Vicente Lombardo Toledano was born into a prosperous family in 1894 in Teziutlán, Puebla, and died in Mexico City in 1968. His life is a window into the history of the 20th century: the rise and fall of the old regime; the Mexican Revolution and the transformations that the revolution made in society; the intellectual and social reconstruction of the country under new parameters that included the rise of the labor movement to political prominence as well as the intervention of the trade unions in the construction and consolidation of the state; the dispute over the course of the nation in the tumultuous 1930s; and the configuration of the political and ideological left in Mexico. Lombardo Toledano’s life and work illustrate Mexico’s connections with the world during the Second World War and the Cold War.
Lombardo Toledano belonged to the intellectual elite of men and women who considered themselves progressives, Marxists, and socialists; they believed in a bright future for humanity. He viewed himself as the conscious reflection of the unconscious movement of the masses. With unbridled energy and ideological fervor, he founded unions, parties, and newspapers. During the course of his life, he adhered to various beliefs, from Christianity to Marxism, raising dialectical materialism to the level of a theory of knowledge of absolute proportions in the same fashion that he previously did with idealism. In life, he aroused feelings of love and hate; he was the object of royal welcomes and the target of several attacks; national and international espionage agencies did not let him out of their sight. He was detained in and expelled from several countries and prevented from visiting others. Those who knew him still evoke his incendiary oratorical style, which others remember as soporific. His admirers praise him as the helmsman of Mexican and Latin American workers; others scorn the means he used to achieve his goals as opportunist.
Lombardo Toledano believed that the Soviet Union had achieved a future that Mexico could not aspire to imitate. Mexico was a semifeudal and semicolonial country, hindered by imperialism in its economic development and the creation of a national bourgeoisie, without which it could not pass on to the next stage in the evolution of mankind and without which the working class and peasantry were doomed to underdevelopment. In his interpretation of history, the autonomy of the subordinate classes did not enter into the picture; rather it was the intellectual elites allied with the state who had the task of instilling class consciousness in them. No matter how prominent a personality he was in his time, today few remember the maestro Vicente Lombardo Toledano, despite the many streets and schools named after him. However, the story of his life reveals the vivid and contradictory history of the 20th century, with traces that remain in contemporary Mexico.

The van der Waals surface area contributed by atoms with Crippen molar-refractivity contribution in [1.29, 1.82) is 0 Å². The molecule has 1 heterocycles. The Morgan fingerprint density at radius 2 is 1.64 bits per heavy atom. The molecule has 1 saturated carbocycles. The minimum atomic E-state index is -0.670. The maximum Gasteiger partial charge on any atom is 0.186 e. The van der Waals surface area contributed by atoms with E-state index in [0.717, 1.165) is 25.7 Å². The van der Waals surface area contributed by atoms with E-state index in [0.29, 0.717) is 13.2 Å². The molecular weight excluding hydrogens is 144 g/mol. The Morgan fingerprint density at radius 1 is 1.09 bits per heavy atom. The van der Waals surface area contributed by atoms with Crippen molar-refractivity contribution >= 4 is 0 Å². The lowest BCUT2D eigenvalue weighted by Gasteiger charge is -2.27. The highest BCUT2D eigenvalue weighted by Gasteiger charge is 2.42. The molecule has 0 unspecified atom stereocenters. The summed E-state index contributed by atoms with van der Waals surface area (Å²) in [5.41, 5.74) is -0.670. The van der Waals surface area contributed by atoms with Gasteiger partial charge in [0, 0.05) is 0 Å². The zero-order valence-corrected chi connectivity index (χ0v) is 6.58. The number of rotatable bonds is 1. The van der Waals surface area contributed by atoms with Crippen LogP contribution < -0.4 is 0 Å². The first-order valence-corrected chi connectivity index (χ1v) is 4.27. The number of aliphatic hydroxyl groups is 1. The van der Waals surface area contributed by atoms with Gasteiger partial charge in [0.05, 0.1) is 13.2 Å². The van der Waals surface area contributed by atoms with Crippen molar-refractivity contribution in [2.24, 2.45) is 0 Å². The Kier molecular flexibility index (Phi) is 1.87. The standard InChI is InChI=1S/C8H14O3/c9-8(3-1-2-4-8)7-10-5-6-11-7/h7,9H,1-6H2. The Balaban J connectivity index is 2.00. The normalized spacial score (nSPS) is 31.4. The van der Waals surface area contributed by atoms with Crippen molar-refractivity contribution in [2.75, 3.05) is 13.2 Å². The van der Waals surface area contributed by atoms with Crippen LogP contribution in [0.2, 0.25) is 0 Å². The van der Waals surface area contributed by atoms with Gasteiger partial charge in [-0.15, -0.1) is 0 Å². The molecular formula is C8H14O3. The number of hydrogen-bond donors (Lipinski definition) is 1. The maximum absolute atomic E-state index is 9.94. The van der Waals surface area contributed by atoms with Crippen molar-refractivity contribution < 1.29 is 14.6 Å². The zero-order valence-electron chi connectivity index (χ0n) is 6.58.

From the time that Columbus arrived in the Caribbean until Spain surrendered power over its mainland American colonies in the early 19th century, Spanish and Portuguese colonial mines poured forth vast amounts of bullion, including some gold and a far greater quantity of silver, both in terms of weight and its overall value relative to gold. Fiscal records indicate that Spanish Americans officially refined gold worth approximately 374,000,000 pesos, each consisting of 272 maravedís, whereas the amount of silver produced reached a value of 3,432,000,000 pesos (to these figures need to be added contraband output, estimated to have been around 17–20 percent). In other words, the colonies refined nine times more silver than gold. While Columbus, Cortés, and other earlier explorers may have fantasized primarily about gold, it was the flood of American silver that touched off the price revolution in Europe and monetarized the emerging world economy, especially because China had a voracious appetite for silver, not gold. At the same time in the American colonies, mining distorted economic life because of the incentives the industry received from a silver-hungry monarchy. Mining also had profound consequences for indigenous society, severely exploited to provide workers for the mines and refining mills.
Colonial refiners used two methods to beneficiate their silver ores, smelting and amalgamation. Smelting was suitable for all types of American silver ores but required large amounts of fuel to heat the ovens. It remained widely used throughout Mexico during the entire colonial period. Amalgamation was a newer technology, adapted to American ores during the mid-16th century. Although it did not require large quantities of charcoal and other fuels, as smelting did, amalgamation depended on the availability of mercury. Nearly all quicksilver used in colonial Spanish American silver mining came from either Huancavelica (Peru) or Almadén (Spain), with occasional supplements from Idria (Slovenia). Whereas both smelting and amalgamation were used widely in Mexico, Andean mines relied on amalgamation.